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OneKingsport summit failed miserably if diversity was its goal

Letter To The Editor • Updated Nov 4, 2015 at 9:39 AM

OneKingsport summit failed miserably if diversity was its goal

So city officials and citizens met about revitalizing Kingsport. Visiting the OneKingsport Facebook page I instantly noticed something. The group photo with the mayor and city manager shows zero diversity. Looking hard, I think I see two non-Caucasians in the very back. I see no one with a disability. Hardly equal treatment in a gathering aimed at diversity.

Who was represented? City staff and the usual players ranging from the chamber of commerce to industry leaders. How about greater community representation? How about someone from Colonial Heights? Rock Springs? Lynn Garden? Riverview? I find this appalling and embarrassing. Thursday’s article stated, “Clark said Kingsport should also seek diversity, that ideas come from diverse people. …” He and others need to practice what they preach.

Want to see real leadership? Look elsewhere because in a summit aimed at diversity — among other things — those in charge failed miserably. Only the aims and desires of the affluent and influential were represented. Yet another missed opportunity to unite the community instead of continuing the the good old boy network where the voice of the common citizen remains unheard. It’s almost as if summit attendees were hand-picked, ensuring someone’s agenda was supported. OneKingsport? Suggesting that is disingenuous and insulting.

The article stated Kingsport must “capture” residents from neighboring areas. If so, the asinine one-lane traffic pattern on Center Street should be eliminated. Increased population means an already slow commute becomes painfully slow. This is not appealing to anyone, especially young professionals considering living downtown.

Washington County has ETSU catering to younger generations. To compete, we must be more appealing. We must be smarter about our choices when deciding who shall lead our city.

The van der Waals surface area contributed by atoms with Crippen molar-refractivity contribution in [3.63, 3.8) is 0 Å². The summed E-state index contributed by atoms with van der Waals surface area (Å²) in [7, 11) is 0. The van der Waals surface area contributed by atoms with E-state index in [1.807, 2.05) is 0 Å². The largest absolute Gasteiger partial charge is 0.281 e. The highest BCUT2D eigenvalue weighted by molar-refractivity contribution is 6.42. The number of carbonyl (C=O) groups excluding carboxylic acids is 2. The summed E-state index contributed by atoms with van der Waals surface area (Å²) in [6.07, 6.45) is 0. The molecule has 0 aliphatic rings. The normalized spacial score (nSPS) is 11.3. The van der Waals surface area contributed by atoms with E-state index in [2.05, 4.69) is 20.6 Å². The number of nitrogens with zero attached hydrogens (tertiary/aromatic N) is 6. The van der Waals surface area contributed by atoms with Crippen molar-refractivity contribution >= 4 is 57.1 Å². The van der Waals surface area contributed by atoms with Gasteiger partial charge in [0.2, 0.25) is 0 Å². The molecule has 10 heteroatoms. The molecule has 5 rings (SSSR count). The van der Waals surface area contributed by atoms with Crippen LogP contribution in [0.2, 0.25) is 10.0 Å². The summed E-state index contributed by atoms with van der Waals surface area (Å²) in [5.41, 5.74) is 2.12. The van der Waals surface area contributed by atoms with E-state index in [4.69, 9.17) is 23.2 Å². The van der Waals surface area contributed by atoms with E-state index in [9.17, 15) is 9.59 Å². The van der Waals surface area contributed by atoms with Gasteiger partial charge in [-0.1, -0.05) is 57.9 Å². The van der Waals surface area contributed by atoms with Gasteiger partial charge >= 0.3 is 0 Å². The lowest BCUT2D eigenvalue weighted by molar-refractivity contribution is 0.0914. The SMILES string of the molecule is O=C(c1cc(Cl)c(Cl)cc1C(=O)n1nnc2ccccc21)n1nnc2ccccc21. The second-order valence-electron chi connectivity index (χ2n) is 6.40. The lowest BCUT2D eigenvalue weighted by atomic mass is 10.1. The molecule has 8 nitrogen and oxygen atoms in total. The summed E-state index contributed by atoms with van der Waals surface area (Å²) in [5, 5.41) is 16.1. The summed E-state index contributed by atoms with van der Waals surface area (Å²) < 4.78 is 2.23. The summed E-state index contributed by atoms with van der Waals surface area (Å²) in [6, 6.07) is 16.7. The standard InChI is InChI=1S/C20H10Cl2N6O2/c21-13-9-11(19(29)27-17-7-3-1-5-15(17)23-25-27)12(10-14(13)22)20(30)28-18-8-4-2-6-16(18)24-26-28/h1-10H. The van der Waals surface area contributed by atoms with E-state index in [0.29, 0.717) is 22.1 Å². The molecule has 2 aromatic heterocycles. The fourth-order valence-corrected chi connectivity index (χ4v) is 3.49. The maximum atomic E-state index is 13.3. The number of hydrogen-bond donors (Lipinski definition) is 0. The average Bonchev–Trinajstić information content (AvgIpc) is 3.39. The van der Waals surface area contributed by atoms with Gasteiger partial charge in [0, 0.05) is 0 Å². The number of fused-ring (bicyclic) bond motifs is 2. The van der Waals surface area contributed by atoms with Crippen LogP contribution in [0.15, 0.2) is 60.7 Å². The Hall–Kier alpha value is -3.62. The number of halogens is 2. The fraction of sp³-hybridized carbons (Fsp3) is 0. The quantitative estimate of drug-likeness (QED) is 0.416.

Melissa Bradley, Kingsport

Make individuals self-sufficient

Many of the current political candidates talk about improving conditions surrounding the lives of many Americans. It is clear that all of these conditions described need attention. The question really is about whose responsibility it is to improve the existing conditions. Can you imagine how many government programs would become unnecessary if individuals were selfsufficient? Not just in economic terms but in social, psychological, physical and behavioral terms.

Government social programs should have only one goal, to make the individuals the government is attempting to help become self-reliant and eliminate the need for the program instead of increasing its size or cost. A measure of the program’s success would simply be the need for the program at any time in the future. A successful program would be needed less and less.

A self-sufficient nation must start with selfsufficient individuals which leads to self-sufficient families which leads to self-sufficient communities which leads to self-sufficient states from which a self-sufficient nation results. Unfortunately, benevolence requires self-sufficiency if it is to be sustainable; not the other way around. Certainly benevolence and charity are necessary in a society such as ours, but the main focus should be on providing a society which can deliver the necessary benevolence and charity.

Maybe our whole system of education and learning needs to be rethought with the goal of self-sufficiency in mind. Achieving the goals of self-sufficiency would have a positive impact on the need for social programs, would make our country stronger, and would truly make it the envy of the world.

Bobby Phillips, Jonesborough

Saturday is the Sabbath

Donald Trump was trying to belittle Doctor Ben Carson because he goes to church on Saturday. Perhaps Mr. Trump doesn’t realize that Saturday, the seventh day of the week, is the only day that God ever sanctified and set apart as a day of rest and worship. This day, called the Sabbath throughout the Bible, was observed as a day of worship until about 321 AD when the Roman Emperor Constitine forced the churches to worship on Sunday instead of the true Sabbath under threat of death.

The seventh-day Sabbath is mentioned some 800 times from Genesis to Revelation, probably more than any other subject. God even wrote it with His own finger in stone and placed it in the heart of the Ten Commandments, yet churches have forgotten it. Only a few independent churches besides the Seventh Day Adventist and the Church Of God (Seventh Day) still observe the correct day of the week.

Carl Ray, Kingsport

Follow the money

At the Holston Presbyterian meeting last December, I asked if there was one verse in the Bible that could justify same-sex marriage. There isn’t even one. If a person were to bring up the nonjudgmental story of Jesus and the adulterous woman; “you without sin, cast the first stone,” the caveat is: “go and sin no more.”

Our Presbytery voted against the blanket approval of same-sex marriage but nationally, it was approved. Now it belongs to the individual Presbyterian church, which can approve or disapprove same-sex marriage. Even further, even if the elders say it is OK, the pastor can decline.

The bottom line in all this is follow the money. The federal government has overruled states’ rights on this issue, and at some point all churches will have decide if they want the tax breaks afforded the church, be it Presbyterian, Catholic, Baptist or whatever denomination.

I think it will be interesting to observe who serves God and who wants the money.

Eddie Doerr, Kingsport

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